Developing the first national monitoring network for groundwater ecology in England

Speaker: Tim Johns

Environment Agency Red Kite House, Howbery Park, Wallingford. Oxfordshire, UK

In 2018 the UK Government’s Department for Environment, Farming and Rural Affairs (Defra) published its 25 Year Environment Plan, with the ambition to improve the environment within a generation. The plan lists a host of themed goals that include improving the quantity and quality of our waters. It commits to ‘taking action to recover threatened, iconic or economically important species and where possible prevent human induced extinction or loss of known threatened species in England’, all of which are clearly pertinent to groundwater ecosystems.

To realise these ambitions Defra established the Natural Capital Ecosystem Assessment (NCEA) programme to collect long-term data on the extent, condition and change over time of England’s ecosystems and natural capital. The programme spans land and water environments, tasking England’s Environment Agency, and other regulatory bodies, to deliver this assessment. Objectives include a commitment to increase the spatial scale of data on species distributions and biodiversity and develop methods for assessing ecosystems and reporting status.

Prior to the NCEA programme, in the absence of direct legislative requirements, little regulatory attention was paid to groundwater ecosystems in England. The NCEA provides the opportunity to establish, for the first time, a network dedicated to groundwater ecology. Beginning with an initial pilot study, we are now developing a national monitoring programme, initially focused on stygofauna, which will later expand to include microbial communities and their functioning. The aim of the programme is to collect sufficient data to help us better assess and report on groundwater ecosystem health, ensuring the true value of nature is recognised in applying policy and decision making.

We based the design for our network on a hydrogeological unit approach. We adapted the typology developed for England and Wales by Weitowitz et al (2017), which uses aquifer hydrogeological and hydrochemical characteristics to identify 11 ‘geohabitats’, by recalculating this for England only. We then calculated a practical number of sampling points needed in each unit, weighted by the areal coverage of each geohabitat and a habitat quality score, based on key parameters (e.g. transmissivity). We selected sampling points (mainly boreholes/wells) from our national network of existing groundwater monitoring sites. Selected sites were less than 100m in depth, greater than 5cm in diameter, not pumped or used for supply.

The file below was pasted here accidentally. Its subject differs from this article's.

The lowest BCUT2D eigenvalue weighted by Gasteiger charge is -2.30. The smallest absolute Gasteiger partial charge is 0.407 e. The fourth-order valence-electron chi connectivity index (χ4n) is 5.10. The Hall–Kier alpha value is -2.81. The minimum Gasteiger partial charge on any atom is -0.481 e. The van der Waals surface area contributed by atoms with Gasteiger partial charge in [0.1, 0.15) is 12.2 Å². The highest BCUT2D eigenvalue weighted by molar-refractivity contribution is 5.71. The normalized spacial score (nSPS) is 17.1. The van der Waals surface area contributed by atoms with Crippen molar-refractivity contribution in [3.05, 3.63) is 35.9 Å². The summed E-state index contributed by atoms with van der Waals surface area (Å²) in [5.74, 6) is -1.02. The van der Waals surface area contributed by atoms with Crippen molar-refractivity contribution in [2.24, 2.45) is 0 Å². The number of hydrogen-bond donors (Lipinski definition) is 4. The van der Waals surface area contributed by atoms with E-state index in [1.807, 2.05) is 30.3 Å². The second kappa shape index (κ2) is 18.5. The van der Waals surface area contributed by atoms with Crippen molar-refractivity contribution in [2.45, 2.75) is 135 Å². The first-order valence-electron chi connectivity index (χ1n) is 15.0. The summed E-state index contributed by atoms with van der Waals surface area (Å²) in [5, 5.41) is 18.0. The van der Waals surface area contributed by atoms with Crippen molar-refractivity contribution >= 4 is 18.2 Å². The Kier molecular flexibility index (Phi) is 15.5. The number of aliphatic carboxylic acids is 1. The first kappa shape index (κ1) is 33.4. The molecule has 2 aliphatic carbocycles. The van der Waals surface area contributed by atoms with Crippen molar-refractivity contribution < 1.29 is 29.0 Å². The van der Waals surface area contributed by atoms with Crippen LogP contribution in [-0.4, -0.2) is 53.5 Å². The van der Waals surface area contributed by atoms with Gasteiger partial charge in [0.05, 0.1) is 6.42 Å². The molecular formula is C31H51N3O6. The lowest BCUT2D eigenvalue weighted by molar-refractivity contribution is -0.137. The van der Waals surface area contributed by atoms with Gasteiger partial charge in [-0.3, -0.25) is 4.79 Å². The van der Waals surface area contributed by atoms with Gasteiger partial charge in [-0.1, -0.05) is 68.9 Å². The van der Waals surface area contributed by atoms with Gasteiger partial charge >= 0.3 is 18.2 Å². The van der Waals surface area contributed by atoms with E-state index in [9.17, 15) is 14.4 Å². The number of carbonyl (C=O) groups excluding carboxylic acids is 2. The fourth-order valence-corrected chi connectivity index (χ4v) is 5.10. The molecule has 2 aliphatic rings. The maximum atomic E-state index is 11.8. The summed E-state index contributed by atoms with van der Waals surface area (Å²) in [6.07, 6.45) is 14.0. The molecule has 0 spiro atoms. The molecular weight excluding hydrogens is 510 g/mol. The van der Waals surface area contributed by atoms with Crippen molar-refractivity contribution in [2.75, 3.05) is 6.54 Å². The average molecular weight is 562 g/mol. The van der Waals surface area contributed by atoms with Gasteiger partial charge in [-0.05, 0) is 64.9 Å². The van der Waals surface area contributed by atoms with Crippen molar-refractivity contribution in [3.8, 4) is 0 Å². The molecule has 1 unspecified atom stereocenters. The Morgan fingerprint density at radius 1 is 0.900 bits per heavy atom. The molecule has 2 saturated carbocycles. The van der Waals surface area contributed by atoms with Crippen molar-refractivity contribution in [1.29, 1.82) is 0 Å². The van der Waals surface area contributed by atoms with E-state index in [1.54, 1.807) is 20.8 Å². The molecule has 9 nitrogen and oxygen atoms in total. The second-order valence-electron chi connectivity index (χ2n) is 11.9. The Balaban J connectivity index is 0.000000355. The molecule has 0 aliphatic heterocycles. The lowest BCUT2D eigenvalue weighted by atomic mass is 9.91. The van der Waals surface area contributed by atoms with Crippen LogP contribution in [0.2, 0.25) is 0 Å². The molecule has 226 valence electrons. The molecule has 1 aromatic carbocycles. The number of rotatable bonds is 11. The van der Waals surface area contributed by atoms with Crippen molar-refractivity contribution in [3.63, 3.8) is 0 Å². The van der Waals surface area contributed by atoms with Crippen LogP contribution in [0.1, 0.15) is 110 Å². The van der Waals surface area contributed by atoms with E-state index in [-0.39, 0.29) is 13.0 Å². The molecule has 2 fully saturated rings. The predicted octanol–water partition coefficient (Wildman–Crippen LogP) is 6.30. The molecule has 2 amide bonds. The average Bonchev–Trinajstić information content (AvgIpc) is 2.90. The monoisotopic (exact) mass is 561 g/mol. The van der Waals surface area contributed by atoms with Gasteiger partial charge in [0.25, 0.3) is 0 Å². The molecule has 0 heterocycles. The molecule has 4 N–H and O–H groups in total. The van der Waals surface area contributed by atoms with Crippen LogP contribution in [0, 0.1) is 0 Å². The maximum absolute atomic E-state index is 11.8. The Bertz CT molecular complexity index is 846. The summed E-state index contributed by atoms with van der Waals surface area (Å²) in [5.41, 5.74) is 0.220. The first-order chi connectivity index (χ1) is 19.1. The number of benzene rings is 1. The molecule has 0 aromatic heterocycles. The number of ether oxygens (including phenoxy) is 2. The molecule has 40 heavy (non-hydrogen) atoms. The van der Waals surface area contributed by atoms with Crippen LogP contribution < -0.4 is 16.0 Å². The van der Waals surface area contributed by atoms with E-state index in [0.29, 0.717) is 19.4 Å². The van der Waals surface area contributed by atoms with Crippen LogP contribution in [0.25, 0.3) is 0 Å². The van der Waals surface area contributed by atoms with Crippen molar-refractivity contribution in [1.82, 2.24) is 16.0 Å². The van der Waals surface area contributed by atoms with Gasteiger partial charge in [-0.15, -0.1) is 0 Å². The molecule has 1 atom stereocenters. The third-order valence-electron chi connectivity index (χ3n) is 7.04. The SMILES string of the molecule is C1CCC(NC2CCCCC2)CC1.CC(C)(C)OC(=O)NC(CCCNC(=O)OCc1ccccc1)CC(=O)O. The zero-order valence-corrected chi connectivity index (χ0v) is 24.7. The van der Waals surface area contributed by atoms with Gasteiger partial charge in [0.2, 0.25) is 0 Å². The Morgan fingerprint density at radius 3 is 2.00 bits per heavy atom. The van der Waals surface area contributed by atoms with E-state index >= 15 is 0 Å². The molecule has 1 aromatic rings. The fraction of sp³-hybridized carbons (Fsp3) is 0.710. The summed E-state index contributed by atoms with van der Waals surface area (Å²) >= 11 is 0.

The sampling campaign for this new network started in March 2024, concentrating in the south of England, with 55 sites sampled using a standard netting protocol and water quality samples collected. The network will increase in 2025 to 80 sites to cover the whole country. We have invested in training our staff in sampling and identifying stygobitic macroinvertebrates and later this year will have some initial data on species diversity and local abundances across different geohabitats. We are exploring using eDNA as we expand and build our network to incorporate microbial communities and integrate other data sources that will help us better understand, interpret, and report upon groundwater ecosystems.